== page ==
Read More: Because You Asked: Is Cling Wrap Recyclable?

7. How Can I Clean Recyclables Without Wasting Water?
You want to recycle right, but you ALSO want to conserve water, so which one wins out? It turns out there are certain #lifehacks to get your recyclables clean and dry enough without wasting too much water. Bottles containing liquids can be emptied and air-dried on their own. For those harder-to-clean recyclables, using lightly-used water (“gray water”) or fitting them into your dishwasher load should do the trick, and won’t use any extra water.
Read More: Because You Asked: How Can I Clean Recyclables Without Wasting Water?

8. Can I Recycle Styrofoam?
Yes, but not in your bin. Though foamed polystyrene (also known by the brand name Styrofoam) is technically plastic and usually marked as #6 within a triangle or recycling symbol, most curbside programs do not accept it in the bin. There are still other options for any foamed polystyrene that makes it your way, like taking it to a specialty recycling facility, or reusing it, especially if it’s in the form of packing peanuts.
Read More: Because You Asked: Can I Recycle Styrofoam?

9. What Is There To Do With Leftover Paint?
Depends on what type of paint it is. If it’s latex, there’s a chance it can be thrown away with your regular trash, once it’s completely dried out. If it’s an oil-based paint, it’s technically household hazardous waste (HHW), and can be disposed of with other hazardous items during community drop-off HHW events. However, if you’re lucky, you might live near a PaintCare drop-off location, where you can recycle both types of paint!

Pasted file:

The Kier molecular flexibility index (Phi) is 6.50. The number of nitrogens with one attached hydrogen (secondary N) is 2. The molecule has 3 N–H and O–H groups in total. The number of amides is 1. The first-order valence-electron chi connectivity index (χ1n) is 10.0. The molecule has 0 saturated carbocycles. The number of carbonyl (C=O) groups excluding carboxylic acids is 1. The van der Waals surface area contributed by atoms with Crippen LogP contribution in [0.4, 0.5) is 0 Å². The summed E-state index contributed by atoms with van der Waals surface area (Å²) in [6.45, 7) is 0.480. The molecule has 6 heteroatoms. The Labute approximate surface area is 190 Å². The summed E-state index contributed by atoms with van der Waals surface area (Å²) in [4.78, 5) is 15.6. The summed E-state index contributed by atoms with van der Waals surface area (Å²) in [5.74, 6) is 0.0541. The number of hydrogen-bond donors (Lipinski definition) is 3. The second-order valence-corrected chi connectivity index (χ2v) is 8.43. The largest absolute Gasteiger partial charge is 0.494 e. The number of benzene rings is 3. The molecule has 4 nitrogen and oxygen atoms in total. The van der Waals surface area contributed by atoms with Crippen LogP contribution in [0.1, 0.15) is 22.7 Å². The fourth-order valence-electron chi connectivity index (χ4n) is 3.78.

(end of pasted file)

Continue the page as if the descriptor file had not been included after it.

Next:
Read More: Because You Asked: What To Do With Leftover Paint?

10. Can I Recycle Dryer Sheets?
In short, no. Many dryer sheets are made with thin polyester, and covered in fabric softening and fragrance chemicals. Even if you choose a slightly more sustainable option, like ones made from unbleached paper, the essential oils used for fragrance would contaminate other papers you’d be recycling them with. All this being said, you can always reuse dryer sheets to help clean or deodorize around the house.
Read More: Because You Asked: Can I Recycle Dryer Sheets?



Which of these answers was the most useful to you? Vote below and share any of your own recycling questions in the comments!


Share with Your Friends & Family
  • tommy b. 1 day ago
  • Randy F. 1 month ago
    Happy August 14, 2020

    Recently I found natural brown coffee filters at the market that are made from recycled material . . . what's more amazing is that they are actually a buck cheaper than the average brand for the same amount! Recycled paper toweling, T.P., and coffee filters are actually becoming affordable for folks on a budget or just looking to allocate the savings on other things. This Is A Good Thing !
  • Randy F. 2 months ago
    America's Independence: If you're reading this in the U.S. Happy Summer! Happy 4th!

  • Fortis O. 3 months ago
    I've been re-using those air pillow inflated packing bags for years. Primarily as re-used packing material. I've also been snipping the top of the bags and re-using them for storing hardware, small parts, etc. Does anyone else do this?
  • tommy b. 4 months ago